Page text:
Heavy Duty Extension Cords

Heavy Duty Extension Cords should always be used on Home Improvement Projects

By Mark J. Donovan

Aah, the ubiquitous and often under-rated extension cord. DIY homeowners use them every day on home improvement projects and never think twice about them. Besides providing “juice” to their power tools they are otherwise perceived as static devices that provide little additional value. However, extension cords, and particularly heavy duty extension cords, play a much bigger role in a home improvement project than most people realize.

At the 50,000 foot level, a heavy duty extension cord does indeed provide the “juice” that powers the table saw or drill, and without these tools a home remodeling project may never be completed.

At the ground level, however, the type of extension cord used on a home improvement project can also make the difference between getting a job done, and getting a job finely done. For example, using an excessively long, and low current rating extension cord, versus a shorter length, higher current rating extension cord, can make the difference in producing ragged cuts, or clean and consistent cuts when using a table saw. Simply put, not all extension cords are created equal.

When working on any home improvement project heavy duty extension cords should always be used. A heavy duty extension cord should include three conductor wires that are isolated from each other, and encased in a heavy-duty, water tight sheathing. One conductor wire is used as the “hot” wire, another as the “return” wire, and the other as the ground wire. The conductor wires themselves should be 16, 14, 12, or 10 gauge. For most home construction projects, heavy duty extension cords with 12 or 10 gauge conductor wire are used.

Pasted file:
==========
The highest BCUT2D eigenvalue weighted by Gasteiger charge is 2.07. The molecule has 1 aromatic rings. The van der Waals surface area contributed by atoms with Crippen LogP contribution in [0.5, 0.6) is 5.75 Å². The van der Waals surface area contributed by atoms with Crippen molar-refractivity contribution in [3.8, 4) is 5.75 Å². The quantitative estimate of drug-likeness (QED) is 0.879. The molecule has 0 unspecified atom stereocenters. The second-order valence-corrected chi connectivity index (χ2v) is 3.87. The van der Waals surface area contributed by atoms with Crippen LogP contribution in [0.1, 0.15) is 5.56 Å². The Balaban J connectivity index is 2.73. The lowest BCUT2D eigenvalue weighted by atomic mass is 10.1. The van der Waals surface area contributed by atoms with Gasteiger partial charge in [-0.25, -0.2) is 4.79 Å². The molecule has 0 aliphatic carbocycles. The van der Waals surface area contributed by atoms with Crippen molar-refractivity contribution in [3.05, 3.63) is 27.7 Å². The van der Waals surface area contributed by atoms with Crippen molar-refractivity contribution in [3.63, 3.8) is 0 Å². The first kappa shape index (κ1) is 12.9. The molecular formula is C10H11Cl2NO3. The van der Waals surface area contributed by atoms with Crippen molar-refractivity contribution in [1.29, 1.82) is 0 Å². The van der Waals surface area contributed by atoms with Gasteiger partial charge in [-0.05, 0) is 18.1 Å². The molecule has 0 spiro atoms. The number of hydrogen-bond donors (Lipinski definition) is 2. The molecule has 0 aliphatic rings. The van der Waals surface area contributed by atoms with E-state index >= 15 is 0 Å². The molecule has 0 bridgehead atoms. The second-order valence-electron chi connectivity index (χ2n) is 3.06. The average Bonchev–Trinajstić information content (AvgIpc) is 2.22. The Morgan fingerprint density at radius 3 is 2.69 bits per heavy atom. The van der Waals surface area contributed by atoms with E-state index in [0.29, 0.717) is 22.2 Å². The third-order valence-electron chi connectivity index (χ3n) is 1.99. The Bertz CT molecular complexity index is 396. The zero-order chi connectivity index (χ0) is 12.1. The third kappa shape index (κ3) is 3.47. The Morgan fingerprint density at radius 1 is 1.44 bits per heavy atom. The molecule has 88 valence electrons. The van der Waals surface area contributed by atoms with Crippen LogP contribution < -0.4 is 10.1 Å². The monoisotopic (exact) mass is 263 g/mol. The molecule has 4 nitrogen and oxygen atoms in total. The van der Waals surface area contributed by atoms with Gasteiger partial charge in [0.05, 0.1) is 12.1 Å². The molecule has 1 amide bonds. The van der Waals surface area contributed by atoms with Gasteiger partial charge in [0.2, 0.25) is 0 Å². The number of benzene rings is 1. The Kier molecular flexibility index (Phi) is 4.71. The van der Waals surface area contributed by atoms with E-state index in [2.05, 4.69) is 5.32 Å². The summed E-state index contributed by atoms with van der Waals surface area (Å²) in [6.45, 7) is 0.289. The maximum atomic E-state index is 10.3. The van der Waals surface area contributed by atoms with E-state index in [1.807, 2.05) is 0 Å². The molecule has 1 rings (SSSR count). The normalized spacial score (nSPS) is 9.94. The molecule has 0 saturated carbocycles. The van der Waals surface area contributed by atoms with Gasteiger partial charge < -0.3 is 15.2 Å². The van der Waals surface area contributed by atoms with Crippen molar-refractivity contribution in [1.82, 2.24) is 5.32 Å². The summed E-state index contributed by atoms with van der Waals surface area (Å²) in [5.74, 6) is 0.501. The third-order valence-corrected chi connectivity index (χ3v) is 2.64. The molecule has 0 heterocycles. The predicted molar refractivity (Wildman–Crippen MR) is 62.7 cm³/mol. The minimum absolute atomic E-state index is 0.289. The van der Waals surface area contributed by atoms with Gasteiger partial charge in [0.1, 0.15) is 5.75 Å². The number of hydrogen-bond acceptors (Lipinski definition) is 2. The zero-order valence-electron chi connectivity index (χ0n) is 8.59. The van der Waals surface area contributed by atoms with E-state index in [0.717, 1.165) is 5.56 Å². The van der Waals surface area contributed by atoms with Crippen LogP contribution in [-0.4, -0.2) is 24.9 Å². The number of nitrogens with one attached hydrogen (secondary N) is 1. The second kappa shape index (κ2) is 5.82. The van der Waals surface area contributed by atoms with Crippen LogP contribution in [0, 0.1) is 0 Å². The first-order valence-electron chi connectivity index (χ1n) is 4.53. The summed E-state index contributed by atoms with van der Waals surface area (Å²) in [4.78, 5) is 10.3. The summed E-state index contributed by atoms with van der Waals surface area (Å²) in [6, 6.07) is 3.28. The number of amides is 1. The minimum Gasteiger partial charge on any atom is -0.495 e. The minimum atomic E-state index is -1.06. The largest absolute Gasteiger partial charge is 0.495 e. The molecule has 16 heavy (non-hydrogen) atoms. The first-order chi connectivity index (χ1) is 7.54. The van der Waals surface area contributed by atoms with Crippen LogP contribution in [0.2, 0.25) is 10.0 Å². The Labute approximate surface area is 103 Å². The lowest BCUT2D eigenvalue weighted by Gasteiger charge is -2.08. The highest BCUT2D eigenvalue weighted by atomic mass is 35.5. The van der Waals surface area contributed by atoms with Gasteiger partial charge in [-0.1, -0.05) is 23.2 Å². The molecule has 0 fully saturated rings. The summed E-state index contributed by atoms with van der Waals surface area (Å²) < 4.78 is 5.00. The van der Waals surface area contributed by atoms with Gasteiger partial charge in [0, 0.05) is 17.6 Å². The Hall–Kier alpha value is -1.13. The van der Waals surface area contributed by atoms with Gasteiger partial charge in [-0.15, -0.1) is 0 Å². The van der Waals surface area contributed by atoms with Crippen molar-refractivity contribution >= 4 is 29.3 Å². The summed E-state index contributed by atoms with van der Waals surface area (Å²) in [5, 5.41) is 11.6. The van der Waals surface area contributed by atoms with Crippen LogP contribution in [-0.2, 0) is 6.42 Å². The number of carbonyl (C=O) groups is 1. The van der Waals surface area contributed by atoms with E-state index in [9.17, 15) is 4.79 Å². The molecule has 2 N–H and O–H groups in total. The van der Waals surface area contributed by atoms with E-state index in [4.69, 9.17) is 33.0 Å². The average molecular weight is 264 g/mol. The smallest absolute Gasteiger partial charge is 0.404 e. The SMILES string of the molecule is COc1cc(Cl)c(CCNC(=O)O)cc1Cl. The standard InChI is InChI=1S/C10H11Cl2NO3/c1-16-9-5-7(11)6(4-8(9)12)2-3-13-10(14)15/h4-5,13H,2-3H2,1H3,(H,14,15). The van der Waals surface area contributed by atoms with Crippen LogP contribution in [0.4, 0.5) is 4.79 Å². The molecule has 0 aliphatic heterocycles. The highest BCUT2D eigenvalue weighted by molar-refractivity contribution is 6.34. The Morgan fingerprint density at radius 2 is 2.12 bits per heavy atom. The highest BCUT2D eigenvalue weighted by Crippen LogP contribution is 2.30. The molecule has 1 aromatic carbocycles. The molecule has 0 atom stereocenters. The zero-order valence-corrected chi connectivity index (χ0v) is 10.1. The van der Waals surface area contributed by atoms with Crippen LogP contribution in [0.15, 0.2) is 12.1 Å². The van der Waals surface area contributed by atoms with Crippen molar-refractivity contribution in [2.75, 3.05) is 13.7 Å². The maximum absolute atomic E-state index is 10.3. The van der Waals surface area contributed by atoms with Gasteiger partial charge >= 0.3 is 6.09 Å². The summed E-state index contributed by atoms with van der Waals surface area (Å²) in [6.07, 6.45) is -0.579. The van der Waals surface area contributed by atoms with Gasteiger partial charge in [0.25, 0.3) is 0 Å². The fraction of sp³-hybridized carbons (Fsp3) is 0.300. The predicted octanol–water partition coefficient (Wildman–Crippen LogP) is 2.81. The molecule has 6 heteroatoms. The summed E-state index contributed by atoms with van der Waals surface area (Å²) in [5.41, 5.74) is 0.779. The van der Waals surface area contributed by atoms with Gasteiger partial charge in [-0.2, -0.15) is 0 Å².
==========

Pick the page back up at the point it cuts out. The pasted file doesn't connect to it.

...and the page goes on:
In addition, polarized receptacles and plugs, as well as ground terminals should also be part of any heavy duty extension cord.

Heavy duty extension cord.

When selecting a heavy duty extension cord there are a few key factors that you must consider before buying one. First, it is important to know the current rating of the outlet you plan on plugging the extension cord into. The National Electrical code specifies that the minimum gauge extension cord that can be plugged into a 20Amp rated outlet is 16 gauge. Using a smaller gauge extension cord could result in the extension cord overheating and potentially causing an electrical fire.

Second, it is important to know the max current rating of the power tools that will be plugged into it. Using a power tool that draws more current through the extension cord than what it is rated for could again cause the extension cord to overheat and cause an electrical fire.

The third factor you need to consider is the distance between the electrical outlet you plan on plugging the extension cord into and the work area where the power tool is required. Voltage drops as a function of extension cord length due to resistance in the wire.

The resulting voltage drop at the end of the extension cord could become significant enough to result in poor tool performance or even power tool damage. Most electrical power tools used in the United States are designed to operate off of 120VAC.

If the voltage level presented to the tool is significantly lower than this, due to excessive extension cord length or insufficient wire gauge, the tool may not operate properly or become damaged. In general, the longer the heavy duty extension cord length, the large the wire gauge that should be used in the construction of the extension cord.

So before you plug in any old extension cord, understand what you are plugging it into, what tools you plan on connecting to it, and what length of an extension cord you really need.

For help on building a new custom home, see HomeAdditionPlus.com’s New Home Construction Bid Sheet. The New Home Construction Bid Sheet provides you with the knowledge on how to plan a custom home building project, and what to look for when hiring contractors for your new home construction. It also includes a detailed cost breakdown table and spreadsheet for estimating your own new home construction building costs.

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